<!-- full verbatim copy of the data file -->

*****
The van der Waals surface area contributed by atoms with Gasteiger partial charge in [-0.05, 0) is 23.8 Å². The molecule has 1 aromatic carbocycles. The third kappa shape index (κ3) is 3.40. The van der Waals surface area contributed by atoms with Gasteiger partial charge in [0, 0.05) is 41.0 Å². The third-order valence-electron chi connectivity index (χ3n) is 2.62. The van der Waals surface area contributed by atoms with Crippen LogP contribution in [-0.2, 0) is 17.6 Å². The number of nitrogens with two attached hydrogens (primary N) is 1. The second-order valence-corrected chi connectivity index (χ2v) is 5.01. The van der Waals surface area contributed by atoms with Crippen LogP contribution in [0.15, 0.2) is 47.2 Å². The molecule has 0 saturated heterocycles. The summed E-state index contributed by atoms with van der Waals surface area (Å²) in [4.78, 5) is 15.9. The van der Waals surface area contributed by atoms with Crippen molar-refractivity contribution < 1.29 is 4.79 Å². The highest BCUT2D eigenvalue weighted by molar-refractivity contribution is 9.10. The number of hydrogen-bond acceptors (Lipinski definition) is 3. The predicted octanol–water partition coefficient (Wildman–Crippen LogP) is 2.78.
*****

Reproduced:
The van der Waals surface area contributed by atoms with Gasteiger partial charge in [-0.05, 0) is 23.8 Å². The molecule has 1 aromatic carbocycles. The third kappa shape index (κ3) is 3.40. The van der Waals surface area contributed by atoms with Gasteiger partial charge in [0, 0.05) is 41.0 Å². The third-order valence-electron chi connectivity index (χ3n) is 2.62. The van der Waals surface area contributed by atoms with Crippen LogP contribution in [-0.2, 0) is 17.6 Å². The number of nitrogens with two attached hydrogens (primary N) is 1. The second-order valence-corrected chi connectivity index (χ2v) is 5.01. The van der Waals surface area contributed by atoms with Crippen LogP contribution in [0.15, 0.2) is 47.2 Å². The molecule has 0 saturated heterocycles. The summed E-state index contributed by atoms with van der Waals surface area (Å²) in [4.78, 5) is 15.9. The van der Waals surface area contributed by atoms with Crippen molar-refractivity contribution < 1.29 is 4.79 Å². The highest BCUT2D eigenvalue weighted by molar-refractivity contribution is 9.10. The number of hydrogen-bond acceptors (Lipinski definition) is 3. The predicted octanol–water partition coefficient (Wildman–Crippen LogP) is 2.78.